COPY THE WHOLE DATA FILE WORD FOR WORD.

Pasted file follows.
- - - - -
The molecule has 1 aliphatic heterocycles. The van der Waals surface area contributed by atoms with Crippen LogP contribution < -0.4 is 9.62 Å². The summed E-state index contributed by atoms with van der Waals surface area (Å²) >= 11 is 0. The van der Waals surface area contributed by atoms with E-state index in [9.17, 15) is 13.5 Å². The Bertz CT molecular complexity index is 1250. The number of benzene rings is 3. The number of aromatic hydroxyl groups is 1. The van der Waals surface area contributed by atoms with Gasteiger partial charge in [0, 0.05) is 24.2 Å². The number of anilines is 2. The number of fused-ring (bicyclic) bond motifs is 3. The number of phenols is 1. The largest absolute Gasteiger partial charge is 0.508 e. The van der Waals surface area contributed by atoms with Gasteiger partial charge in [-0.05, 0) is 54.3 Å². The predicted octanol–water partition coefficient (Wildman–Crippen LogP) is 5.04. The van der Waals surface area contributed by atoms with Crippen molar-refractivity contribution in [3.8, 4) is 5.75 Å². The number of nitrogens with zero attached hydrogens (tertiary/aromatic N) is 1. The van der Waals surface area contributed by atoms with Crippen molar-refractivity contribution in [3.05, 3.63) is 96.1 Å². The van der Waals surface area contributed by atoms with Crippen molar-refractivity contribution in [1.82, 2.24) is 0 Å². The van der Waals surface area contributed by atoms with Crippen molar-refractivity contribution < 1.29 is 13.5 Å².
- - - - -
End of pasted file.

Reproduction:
The molecule has 1 aliphatic heterocycles. The van der Waals surface area contributed by atoms with Crippen LogP contribution < -0.4 is 9.62 Å². The summed E-state index contributed by atoms with van der Waals surface area (Å²) >= 11 is 0. The van der Waals surface area contributed by atoms with E-state index in [9.17, 15) is 13.5 Å². The Bertz CT molecular complexity index is 1250. The number of benzene rings is 3. The number of aromatic hydroxyl groups is 1. The van der Waals surface area contributed by atoms with Gasteiger partial charge in [0, 0.05) is 24.2 Å². The number of anilines is 2. The number of fused-ring (bicyclic) bond motifs is 3. The number of phenols is 1. The largest absolute Gasteiger partial charge is 0.508 e. The van der Waals surface area contributed by atoms with Gasteiger partial charge in [-0.05, 0) is 54.3 Å². The predicted octanol–water partition coefficient (Wildman–Crippen LogP) is 5.04. The van der Waals surface area contributed by atoms with Crippen molar-refractivity contribution in [3.8, 4) is 5.75 Å². The number of nitrogens with zero attached hydrogens (tertiary/aromatic N) is 1. The van der Waals surface area contributed by atoms with Crippen molar-refractivity contribution in [3.05, 3.63) is 96.1 Å². The van der Waals surface area contributed by atoms with Crippen molar-refractivity contribution in [1.82, 2.24) is 0 Å². The van der Waals surface area contributed by atoms with Crippen molar-refractivity contribution < 1.29 is 13.5 Å².